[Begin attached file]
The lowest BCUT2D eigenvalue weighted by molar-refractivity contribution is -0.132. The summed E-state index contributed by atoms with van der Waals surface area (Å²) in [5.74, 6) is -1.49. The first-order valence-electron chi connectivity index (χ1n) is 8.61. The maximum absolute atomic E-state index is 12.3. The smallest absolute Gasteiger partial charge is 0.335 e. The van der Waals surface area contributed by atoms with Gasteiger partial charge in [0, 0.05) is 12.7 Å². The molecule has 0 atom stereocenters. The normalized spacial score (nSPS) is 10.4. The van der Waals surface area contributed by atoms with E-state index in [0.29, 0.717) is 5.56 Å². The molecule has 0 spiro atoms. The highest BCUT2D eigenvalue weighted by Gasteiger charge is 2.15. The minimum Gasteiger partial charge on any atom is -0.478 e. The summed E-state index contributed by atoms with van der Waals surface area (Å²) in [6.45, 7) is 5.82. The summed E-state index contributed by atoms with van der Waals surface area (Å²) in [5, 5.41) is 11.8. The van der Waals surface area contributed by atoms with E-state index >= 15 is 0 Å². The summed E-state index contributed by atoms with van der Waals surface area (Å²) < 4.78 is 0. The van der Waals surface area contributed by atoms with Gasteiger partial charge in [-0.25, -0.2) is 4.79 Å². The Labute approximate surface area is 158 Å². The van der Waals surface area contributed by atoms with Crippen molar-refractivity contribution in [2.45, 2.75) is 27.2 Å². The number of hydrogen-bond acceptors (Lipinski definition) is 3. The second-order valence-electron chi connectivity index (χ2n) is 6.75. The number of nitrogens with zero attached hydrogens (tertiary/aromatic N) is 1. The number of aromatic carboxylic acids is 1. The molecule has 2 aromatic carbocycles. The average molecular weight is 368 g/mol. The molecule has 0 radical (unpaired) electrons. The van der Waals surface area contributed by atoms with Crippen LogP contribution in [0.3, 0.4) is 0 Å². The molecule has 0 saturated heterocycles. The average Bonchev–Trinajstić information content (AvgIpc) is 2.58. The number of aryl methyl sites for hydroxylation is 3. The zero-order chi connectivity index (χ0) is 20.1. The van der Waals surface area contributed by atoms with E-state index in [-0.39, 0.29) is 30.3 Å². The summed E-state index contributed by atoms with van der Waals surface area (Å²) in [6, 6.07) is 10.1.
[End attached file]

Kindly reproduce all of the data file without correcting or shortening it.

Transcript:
The lowest BCUT2D eigenvalue weighted by molar-refractivity contribution is -0.132. The summed E-state index contributed by atoms with van der Waals surface area (Å²) in [5.74, 6) is -1.49. The first-order valence-electron chi connectivity index (χ1n) is 8.61. The maximum absolute atomic E-state index is 12.3. The smallest absolute Gasteiger partial charge is 0.335 e. The van der Waals surface area contributed by atoms with Gasteiger partial charge in [0, 0.05) is 12.7 Å². The molecule has 0 atom stereocenters. The normalized spacial score (nSPS) is 10.4. The van der Waals surface area contributed by atoms with E-state index in [0.29, 0.717) is 5.56 Å². The molecule has 0 spiro atoms. The highest BCUT2D eigenvalue weighted by Gasteiger charge is 2.15. The minimum Gasteiger partial charge on any atom is -0.478 e. The summed E-state index contributed by atoms with van der Waals surface area (Å²) in [6.45, 7) is 5.82. The summed E-state index contributed by atoms with van der Waals surface area (Å²) in [5, 5.41) is 11.8. The van der Waals surface area contributed by atoms with E-state index >= 15 is 0 Å². The summed E-state index contributed by atoms with van der Waals surface area (Å²) < 4.78 is 0. The van der Waals surface area contributed by atoms with Gasteiger partial charge in [-0.25, -0.2) is 4.79 Å². The Labute approximate surface area is 158 Å². The van der Waals surface area contributed by atoms with Crippen molar-refractivity contribution in [2.45, 2.75) is 27.2 Å². The number of hydrogen-bond acceptors (Lipinski definition) is 3. The second-order valence-electron chi connectivity index (χ2n) is 6.75. The number of nitrogens with zero attached hydrogens (tertiary/aromatic N) is 1. The number of aromatic carboxylic acids is 1. The molecule has 2 aromatic carbocycles. The average molecular weight is 368 g/mol. The molecule has 0 radical (unpaired) electrons. The van der Waals surface area contributed by atoms with Crippen LogP contribution in [0.3, 0.4) is 0 Å². The molecule has 0 saturated heterocycles. The average Bonchev–Trinajstić information content (AvgIpc) is 2.58. The number of aryl methyl sites for hydroxylation is 3. The zero-order chi connectivity index (χ0) is 20.1. The van der Waals surface area contributed by atoms with E-state index in [-0.39, 0.29) is 30.3 Å². The summed E-state index contributed by atoms with van der Waals surface area (Å²) in [6, 6.07) is 10.1.